Research & Collections Leadership | Natural History Museum of Los Angeles

Research & Collections Leadership

Senior Vice President, Research & Collections


Dr. Luis Chiappe is the Senior Vice President of Research and Collections, as well as the Director of the Dinosaur Institute. His expertise is centered around the evolution of archosaurs, a group of reptiles that includes crocodiles, pterosaurs (flying reptiles), dinosaurs and their descendants, the birds. One of the core programs of his research is the origin and early evolution of birds. Together with his students and associates, he has documented the existence of numerous species of Mesozoic birds and nonavian theropod dinosaurs, and has provided detailed analyses of their genealogical relationships. Another important program of his research activities deals with the reproductive behavior and development of sauropod dinosaurs. Furthermore, Dr. Chiappe is an adjunct professor at the University of Southern California and a Fellow of both the John Simon Guggenheim and the Alexander Humboldt Foundations.

Download Dr. Chiappe's CV. (PDF)





Associate Vice President, Research & Collections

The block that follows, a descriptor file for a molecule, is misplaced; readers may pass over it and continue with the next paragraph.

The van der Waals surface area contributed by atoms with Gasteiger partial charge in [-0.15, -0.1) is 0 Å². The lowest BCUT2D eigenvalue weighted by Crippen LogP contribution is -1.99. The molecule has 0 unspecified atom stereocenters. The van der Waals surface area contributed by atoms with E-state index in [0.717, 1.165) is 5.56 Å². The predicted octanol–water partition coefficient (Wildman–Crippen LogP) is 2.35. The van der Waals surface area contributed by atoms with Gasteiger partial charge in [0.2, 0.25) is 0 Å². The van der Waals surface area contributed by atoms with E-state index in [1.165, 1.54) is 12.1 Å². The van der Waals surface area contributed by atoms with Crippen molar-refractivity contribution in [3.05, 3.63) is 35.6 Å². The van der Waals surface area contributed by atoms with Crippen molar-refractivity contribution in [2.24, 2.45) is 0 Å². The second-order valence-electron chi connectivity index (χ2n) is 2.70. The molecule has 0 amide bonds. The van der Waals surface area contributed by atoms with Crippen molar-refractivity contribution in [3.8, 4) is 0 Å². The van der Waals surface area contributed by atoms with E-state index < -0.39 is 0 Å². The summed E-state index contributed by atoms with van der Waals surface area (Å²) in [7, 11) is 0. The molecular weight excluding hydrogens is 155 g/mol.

Dr. Joel W. (Jody) Martin joined the Natural History Museum in 1988. A native of Kentucky, he received his degrees in biology from the University of Kentucky, the University of Louisiana at Lafayette, and Florida State University. Dr. Martin is also an adjunct professor at both USC and UCLA, where he occasionally teaches and oversees graduate student research. His research interests include the morphology (form, function, and adaptation), natural history, and evolutionary relationships of crabs, lobsters, shrimps, and their many relatives in habitats all over the world. He has published more than 100 scientific articles and books and is well known nationally and internationally as an expert on the Crustacea. His work includes studies on the animals inhabiting deep-sea hydrothermal vents and cold seeps, and he is a world authority on the identification and biology of crustaceans at these bizarre and remote habitats. Dr. Martin is also an elected Fellow of the American Association for the Advancement of Science.